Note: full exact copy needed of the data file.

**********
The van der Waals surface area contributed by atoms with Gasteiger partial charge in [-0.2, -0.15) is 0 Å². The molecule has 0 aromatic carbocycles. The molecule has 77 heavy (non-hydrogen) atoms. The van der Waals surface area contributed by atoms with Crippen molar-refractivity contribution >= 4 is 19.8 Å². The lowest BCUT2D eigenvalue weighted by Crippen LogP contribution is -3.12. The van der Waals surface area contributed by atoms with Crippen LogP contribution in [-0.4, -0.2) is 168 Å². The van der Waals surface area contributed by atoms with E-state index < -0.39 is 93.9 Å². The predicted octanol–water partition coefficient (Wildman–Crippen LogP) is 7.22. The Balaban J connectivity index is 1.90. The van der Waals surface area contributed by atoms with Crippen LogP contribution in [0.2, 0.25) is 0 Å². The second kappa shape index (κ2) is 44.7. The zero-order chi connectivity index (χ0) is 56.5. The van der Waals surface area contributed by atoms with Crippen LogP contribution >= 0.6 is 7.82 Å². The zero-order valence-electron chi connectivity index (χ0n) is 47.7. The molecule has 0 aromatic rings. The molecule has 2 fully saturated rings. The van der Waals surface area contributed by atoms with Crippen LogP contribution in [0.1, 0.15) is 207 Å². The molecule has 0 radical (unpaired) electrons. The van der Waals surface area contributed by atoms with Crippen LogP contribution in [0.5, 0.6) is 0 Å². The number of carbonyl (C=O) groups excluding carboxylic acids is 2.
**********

The van der Waals surface area contributed by atoms with Gasteiger partial charge in [-0.2, -0.15) is 0 Å². The molecule has 0 aromatic carbocycles. The molecule has 77 heavy (non-hydrogen) atoms. The van der Waals surface area contributed by atoms with Crippen molar-refractivity contribution >= 4 is 19.8 Å². The lowest BCUT2D eigenvalue weighted by Crippen LogP contribution is -3.12. The van der Waals surface area contributed by atoms with Crippen LogP contribution in [-0.4, -0.2) is 168 Å². The van der Waals surface area contributed by atoms with E-state index < -0.39 is 93.9 Å². The predicted octanol–water partition coefficient (Wildman–Crippen LogP) is 7.22. The Balaban J connectivity index is 1.90. The van der Waals surface area contributed by atoms with Crippen LogP contribution in [0.2, 0.25) is 0 Å². The second kappa shape index (κ2) is 44.7. The zero-order chi connectivity index (χ0) is 56.5. The van der Waals surface area contributed by atoms with Crippen LogP contribution >= 0.6 is 7.82 Å². The zero-order valence-electron chi connectivity index (χ0n) is 47.7. The molecule has 0 aromatic rings. The molecule has 2 fully saturated rings. The van der Waals surface area contributed by atoms with Crippen LogP contribution in [0.1, 0.15) is 207 Å². The molecule has 0 radical (unpaired) electrons. The van der Waals surface area contributed by atoms with Crippen LogP contribution in [0.5, 0.6) is 0 Å². The number of carbonyl (C=O) groups excluding carboxylic acids is 2.